Mumbo ‘Gumbo’

I know there are  at least two different ‘rouxs’.

The first I have a lot to do with when making sauces such as bechamel, and can do it in my sleep. I use a small amount of oil or butter, depending on the dish, add a little flour and cook out for a few minutes before adding milk or whatever liquid is called for. There’s only a small amount of paste created by the fat and flour, but it sits happily being stirred in the pan for a few minutes until liquid is added.

The second, on the other hand – I have read about and watched being made on television but that’s it. Which roux? The roux for a gumbo – the chocolate brown progression from its paler beginnings. I’ve been granted a camera peek into the pot by a few Louisiana chefs, and I’ve read up, but the first time I had any physical dealings was for this particular recipe for Cajun chicken gumbo.

The alarm bells should have rung at the variation, and perhaps a non Louisianan(?) recipe writer. I’m not saying a person that doesn’t hail from, can’t recreate authentic dishes from other countries, after all – I pride myself on being able to do just that, and from various curves of the globe too, but this was a variation on a Creole dish. I initially decided to give it a go because I like the idea of Cajun flavours, omission of file powder (which I don’t have), and the chicken instead of seafood. It’s easier for me to get decent chicken than decent seafood.

So… I’ve now tried twice with this recipe, and it’s very nice – but the roux is a problem. I’ll mention that the first time I made the dish I had exactly the same problem with the roux but still wanted to try again.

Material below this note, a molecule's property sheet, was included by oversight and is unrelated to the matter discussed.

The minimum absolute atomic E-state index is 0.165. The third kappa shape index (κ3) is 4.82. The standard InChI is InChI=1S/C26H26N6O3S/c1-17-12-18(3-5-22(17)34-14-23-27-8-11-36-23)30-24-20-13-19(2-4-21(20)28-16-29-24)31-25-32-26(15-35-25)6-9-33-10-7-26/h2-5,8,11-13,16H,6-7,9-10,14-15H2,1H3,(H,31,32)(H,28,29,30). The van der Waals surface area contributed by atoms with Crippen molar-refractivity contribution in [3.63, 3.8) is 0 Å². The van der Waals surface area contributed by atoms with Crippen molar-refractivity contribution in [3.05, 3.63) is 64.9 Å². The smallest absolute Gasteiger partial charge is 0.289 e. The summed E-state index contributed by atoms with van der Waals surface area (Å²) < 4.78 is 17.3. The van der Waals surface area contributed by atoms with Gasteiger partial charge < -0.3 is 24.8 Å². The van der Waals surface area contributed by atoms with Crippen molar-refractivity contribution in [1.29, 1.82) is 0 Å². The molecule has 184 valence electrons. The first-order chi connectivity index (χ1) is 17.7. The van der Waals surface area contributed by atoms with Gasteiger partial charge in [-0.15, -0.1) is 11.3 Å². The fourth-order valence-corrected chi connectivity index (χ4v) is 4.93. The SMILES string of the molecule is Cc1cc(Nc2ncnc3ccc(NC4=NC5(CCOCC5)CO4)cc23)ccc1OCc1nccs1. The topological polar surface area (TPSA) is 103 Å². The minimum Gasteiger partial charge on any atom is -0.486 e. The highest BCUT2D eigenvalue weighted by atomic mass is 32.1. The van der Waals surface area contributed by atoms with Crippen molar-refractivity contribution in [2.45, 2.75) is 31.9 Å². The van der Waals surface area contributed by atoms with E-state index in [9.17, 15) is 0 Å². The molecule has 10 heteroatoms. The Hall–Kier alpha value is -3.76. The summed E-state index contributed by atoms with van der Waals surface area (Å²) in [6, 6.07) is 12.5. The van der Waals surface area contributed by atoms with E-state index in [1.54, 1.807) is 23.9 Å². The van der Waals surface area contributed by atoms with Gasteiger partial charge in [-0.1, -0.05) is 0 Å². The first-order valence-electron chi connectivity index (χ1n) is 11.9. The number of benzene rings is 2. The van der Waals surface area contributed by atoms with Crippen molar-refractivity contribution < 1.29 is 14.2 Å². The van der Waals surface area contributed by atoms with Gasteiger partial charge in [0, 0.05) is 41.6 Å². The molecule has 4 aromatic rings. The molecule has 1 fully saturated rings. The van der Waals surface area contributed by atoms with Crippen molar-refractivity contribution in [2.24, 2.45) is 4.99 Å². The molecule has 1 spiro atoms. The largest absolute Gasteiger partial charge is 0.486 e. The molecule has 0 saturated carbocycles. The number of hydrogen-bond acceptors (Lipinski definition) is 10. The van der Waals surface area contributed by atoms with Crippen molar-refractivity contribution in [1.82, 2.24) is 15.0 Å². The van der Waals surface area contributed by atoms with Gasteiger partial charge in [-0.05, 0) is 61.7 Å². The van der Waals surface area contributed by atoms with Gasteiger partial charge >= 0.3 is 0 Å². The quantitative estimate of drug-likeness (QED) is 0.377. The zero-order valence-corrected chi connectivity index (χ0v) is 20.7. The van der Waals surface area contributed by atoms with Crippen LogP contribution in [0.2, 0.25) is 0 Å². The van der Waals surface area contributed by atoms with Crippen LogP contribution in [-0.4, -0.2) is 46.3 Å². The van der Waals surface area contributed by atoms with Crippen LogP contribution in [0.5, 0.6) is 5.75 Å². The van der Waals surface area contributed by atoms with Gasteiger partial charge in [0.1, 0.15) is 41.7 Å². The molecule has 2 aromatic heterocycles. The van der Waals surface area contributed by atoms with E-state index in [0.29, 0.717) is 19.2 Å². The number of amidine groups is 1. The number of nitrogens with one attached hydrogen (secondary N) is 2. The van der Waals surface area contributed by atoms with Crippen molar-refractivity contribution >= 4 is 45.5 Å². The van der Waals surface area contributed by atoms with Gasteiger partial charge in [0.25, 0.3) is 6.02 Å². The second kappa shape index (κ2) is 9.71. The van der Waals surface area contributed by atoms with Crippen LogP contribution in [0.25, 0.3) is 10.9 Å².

Fast forward to a recent late afternoon and after a busy day at work I put a small ham on to boil and prepped the onion, celery, peppers, spring onions, spices, and chicken until I had a pile of lidded containers and a heap of chicken on my red chopping board.

The recipe states, ‘brown chicken pieces – remove – fry onion – then celery – remove both – add oil and flour to start the roux’.

Now, whenever I have watched anything to do with Louisiana roux, it has always been made as a stand alone item, not as part of an ongoing dish. And at precisely this point is where the problems start. It worked out at around 2tbsp oil, plus residue in pan to 5tbsp flour. Both times of making this recipe, at this point, I started to struggle because the measly amount of paste wasn’t browning, it was just sticking more and more to my cast iron enamelled pan. I think I stirred, whisked, stirred again for over an hour yesterday trying to get that roux to turn, to no avail. Confused, bewildered, and frankly knackered I grabbed my phone with the non stirring hand and ventured on to YouTube where I found a very nice gentleman’s tutorial. Sure enough, he was ‘just making the roux’, and his ratio was a 1/1, a cup of oil to a cup of flour. In twenty minutes-ish he had cycled through the various shades needed for smothered pork, etouffee, ending up at the lovely dark roux for gumbo. He then said to decant into a container and cool, later to be used as part of a gumbo.

After listening to, and watching that tutorial I decided to just carry on with the roux as was – after all, the flour was definitely cooked – and aim to make a proper roux another day to be used in recipes. I was on my last legs and it was getting late.